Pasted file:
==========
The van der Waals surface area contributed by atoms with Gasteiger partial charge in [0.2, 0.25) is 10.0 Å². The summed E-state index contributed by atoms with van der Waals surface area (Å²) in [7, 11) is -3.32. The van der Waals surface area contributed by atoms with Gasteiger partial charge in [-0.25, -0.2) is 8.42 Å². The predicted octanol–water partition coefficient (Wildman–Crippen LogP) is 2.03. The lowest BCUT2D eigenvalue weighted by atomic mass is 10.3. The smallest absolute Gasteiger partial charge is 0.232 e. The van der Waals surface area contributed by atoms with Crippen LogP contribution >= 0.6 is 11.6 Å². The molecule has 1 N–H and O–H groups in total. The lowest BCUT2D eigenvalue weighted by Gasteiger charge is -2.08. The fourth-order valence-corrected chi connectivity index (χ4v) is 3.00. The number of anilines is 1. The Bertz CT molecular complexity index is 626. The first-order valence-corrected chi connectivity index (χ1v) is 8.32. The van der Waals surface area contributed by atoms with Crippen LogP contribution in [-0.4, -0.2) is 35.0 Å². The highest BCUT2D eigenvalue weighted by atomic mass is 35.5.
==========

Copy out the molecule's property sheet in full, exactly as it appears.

The van der Waals surface area contributed by atoms with Gasteiger partial charge in [0.2, 0.25) is 10.0 Å². The summed E-state index contributed by atoms with van der Waals surface area (Å²) in [7, 11) is -3.32. The van der Waals surface area contributed by atoms with Gasteiger partial charge in [-0.25, -0.2) is 8.42 Å². The predicted octanol–water partition coefficient (Wildman–Crippen LogP) is 2.03. The lowest BCUT2D eigenvalue weighted by atomic mass is 10.3. The smallest absolute Gasteiger partial charge is 0.232 e. The van der Waals surface area contributed by atoms with Crippen LogP contribution >= 0.6 is 11.6 Å². The molecule has 1 N–H and O–H groups in total. The lowest BCUT2D eigenvalue weighted by Gasteiger charge is -2.08. The fourth-order valence-corrected chi connectivity index (χ4v) is 3.00. The number of anilines is 1. The Bertz CT molecular complexity index is 626. The first-order valence-corrected chi connectivity index (χ1v) is 8.32. The van der Waals surface area contributed by atoms with Crippen LogP contribution in [-0.4, -0.2) is 35.0 Å². The highest BCUT2D eigenvalue weighted by atomic mass is 35.5.